Combining Gmail and Exchange 2010

Hi Experts,

Is there a way to use Gmail and Exchange SBS 2011 (2010) and effectively use both systems and keep them synchronised?
If I can avoid the unreliable POP3 connector from SBS I'd be happy.
Maybe use SBS as primary and a second MX to Gmail , but how do I keep mailboxes in Sync.
Any ideas , suggestions anyone?
Have any of you used  this, in what format, any pit falls?
This client already has Gmail setup with their own domain but I am installing a new SBS for them this week.
Thanks,
Olaf
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Olaf De CeusterAsked:
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Frosty555Commented:
By Gmail, I'm assuming you mean they are using a paid edition of Google Apps for Business.

The mail for each user's mailbox must be stored somewhere. Either it is stored in on Google's servers (Mailbox is in Google Apps), or it is stored on the SBS 2011 server (Mailbox is in Exchange). It can't exist in both places at the same time, synchronization is not really feasible.

You CAN have a hybrid environment where some users are on one system and some users are on the other. This is useful when you are in mid-migration.

You can configure mail routing on either server. Email arrives on the first server (e.g. Google Apps), and messages destined for a mailbox that doesn't exist gets passed along to to the secondary server (e.g. Exchange Server). Or vice versa.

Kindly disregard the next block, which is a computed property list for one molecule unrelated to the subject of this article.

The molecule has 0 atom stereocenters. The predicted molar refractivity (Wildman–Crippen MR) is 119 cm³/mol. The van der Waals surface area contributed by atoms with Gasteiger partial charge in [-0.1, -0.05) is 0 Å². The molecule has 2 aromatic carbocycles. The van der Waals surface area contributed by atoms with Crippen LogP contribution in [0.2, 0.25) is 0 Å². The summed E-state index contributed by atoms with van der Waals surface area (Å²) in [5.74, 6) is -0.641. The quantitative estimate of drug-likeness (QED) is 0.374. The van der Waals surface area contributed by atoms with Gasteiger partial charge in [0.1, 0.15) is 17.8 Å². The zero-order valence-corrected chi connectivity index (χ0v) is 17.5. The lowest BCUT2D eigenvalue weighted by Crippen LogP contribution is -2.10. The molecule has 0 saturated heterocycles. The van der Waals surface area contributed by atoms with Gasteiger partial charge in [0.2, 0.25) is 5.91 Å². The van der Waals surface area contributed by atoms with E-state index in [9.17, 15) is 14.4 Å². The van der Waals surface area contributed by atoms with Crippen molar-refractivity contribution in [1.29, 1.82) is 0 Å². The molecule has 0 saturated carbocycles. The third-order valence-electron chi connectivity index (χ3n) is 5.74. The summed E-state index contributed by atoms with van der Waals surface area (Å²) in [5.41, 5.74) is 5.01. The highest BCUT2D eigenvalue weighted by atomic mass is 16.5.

https://support.google.com/a/answer/96855?hl=en

This is different from having the mail exist in BOTH locations, which is nearly impossible.

Really it depends on what you're trying to accomplish. Which mail system do you intend to use going forward?
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Olaf De CeusterAuthor Commented:
Hi Frosty,

I'd like to use both systems in Sync. Don't really mind which is the primary.
Possible?
Thanks for your input so far.
Olaf
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Frosty555Commented:
Sync? No. Nothing that I would  be comfortable recommending.

You can check out imapsync, which you can run on a server and will sync two IMAP mailboxes. Since Google Apps and Exchange Server both support IMAP, you could potentially use this tool.

http://imapsync.lamiral.info/

But you'd need to manually configure every account, you'd need to possess and store the password for every account, and you'd have to constantly keep the imapsync service up to date with changing passwords. It would be a messy and difficult and a major security hole. But possible? I suppose so.

What are you trying to accomplish? The core problem here isn't so much that you can't sync content between the two services, but WHY you want to do that in the first place?
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Olaf De CeusterAuthor Commented:
Because they used to have their mail with Google apps but now have their own emails server. Some users however like gmail.  So I was hoping to offer both if possible.
I guess I could setup Imap on outlook clients also?
Olaf
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Frosty555Commented: